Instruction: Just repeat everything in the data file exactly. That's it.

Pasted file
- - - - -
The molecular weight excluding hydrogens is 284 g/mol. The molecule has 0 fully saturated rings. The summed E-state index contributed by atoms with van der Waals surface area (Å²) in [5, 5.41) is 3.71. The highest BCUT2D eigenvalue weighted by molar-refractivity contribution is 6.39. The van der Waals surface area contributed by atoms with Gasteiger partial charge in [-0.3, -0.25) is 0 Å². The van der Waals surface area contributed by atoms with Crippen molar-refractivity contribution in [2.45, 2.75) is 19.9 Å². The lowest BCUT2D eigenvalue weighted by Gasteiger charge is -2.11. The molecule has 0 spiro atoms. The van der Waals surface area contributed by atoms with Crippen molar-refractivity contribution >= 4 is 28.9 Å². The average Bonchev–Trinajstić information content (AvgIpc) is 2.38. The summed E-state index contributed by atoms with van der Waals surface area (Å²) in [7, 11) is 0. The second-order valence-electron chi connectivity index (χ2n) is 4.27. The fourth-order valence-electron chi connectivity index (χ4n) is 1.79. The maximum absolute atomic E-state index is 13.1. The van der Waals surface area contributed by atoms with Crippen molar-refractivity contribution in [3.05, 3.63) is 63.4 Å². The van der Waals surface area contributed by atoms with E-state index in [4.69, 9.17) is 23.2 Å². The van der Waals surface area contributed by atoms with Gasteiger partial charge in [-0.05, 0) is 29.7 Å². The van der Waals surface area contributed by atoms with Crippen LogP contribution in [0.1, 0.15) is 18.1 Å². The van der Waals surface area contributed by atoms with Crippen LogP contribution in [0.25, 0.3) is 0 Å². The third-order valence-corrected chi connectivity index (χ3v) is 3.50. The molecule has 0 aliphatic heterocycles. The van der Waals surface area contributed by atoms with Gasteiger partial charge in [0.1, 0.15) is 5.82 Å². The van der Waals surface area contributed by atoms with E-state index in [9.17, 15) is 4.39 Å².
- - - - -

The molecular weight excluding hydrogens is 284 g/mol. The molecule has 0 fully saturated rings. The summed E-state index contributed by atoms with van der Waals surface area (Å²) in [5, 5.41) is 3.71. The highest BCUT2D eigenvalue weighted by molar-refractivity contribution is 6.39. The van der Waals surface area contributed by atoms with Gasteiger partial charge in [-0.3, -0.25) is 0 Å². The van der Waals surface area contributed by atoms with Crippen molar-refractivity contribution in [2.45, 2.75) is 19.9 Å². The lowest BCUT2D eigenvalue weighted by Gasteiger charge is -2.11. The molecule has 0 spiro atoms. The van der Waals surface area contributed by atoms with Crippen molar-refractivity contribution >= 4 is 28.9 Å². The average Bonchev–Trinajstić information content (AvgIpc) is 2.38. The summed E-state index contributed by atoms with van der Waals surface area (Å²) in [7, 11) is 0. The second-order valence-electron chi connectivity index (χ2n) is 4.27. The fourth-order valence-electron chi connectivity index (χ4n) is 1.79. The maximum absolute atomic E-state index is 13.1. The van der Waals surface area contributed by atoms with Crippen molar-refractivity contribution in [3.05, 3.63) is 63.4 Å². The van der Waals surface area contributed by atoms with E-state index in [4.69, 9.17) is 23.2 Å². The van der Waals surface area contributed by atoms with Gasteiger partial charge in [-0.05, 0) is 29.7 Å². The van der Waals surface area contributed by atoms with Crippen LogP contribution in [0.1, 0.15) is 18.1 Å². The van der Waals surface area contributed by atoms with Crippen LogP contribution in [0.25, 0.3) is 0 Å². The third-order valence-corrected chi connectivity index (χ3v) is 3.50. The molecule has 0 aliphatic heterocycles. The van der Waals surface area contributed by atoms with Gasteiger partial charge in [0.1, 0.15) is 5.82 Å². The van der Waals surface area contributed by atoms with E-state index in [9.17, 15) is 4.39 Å².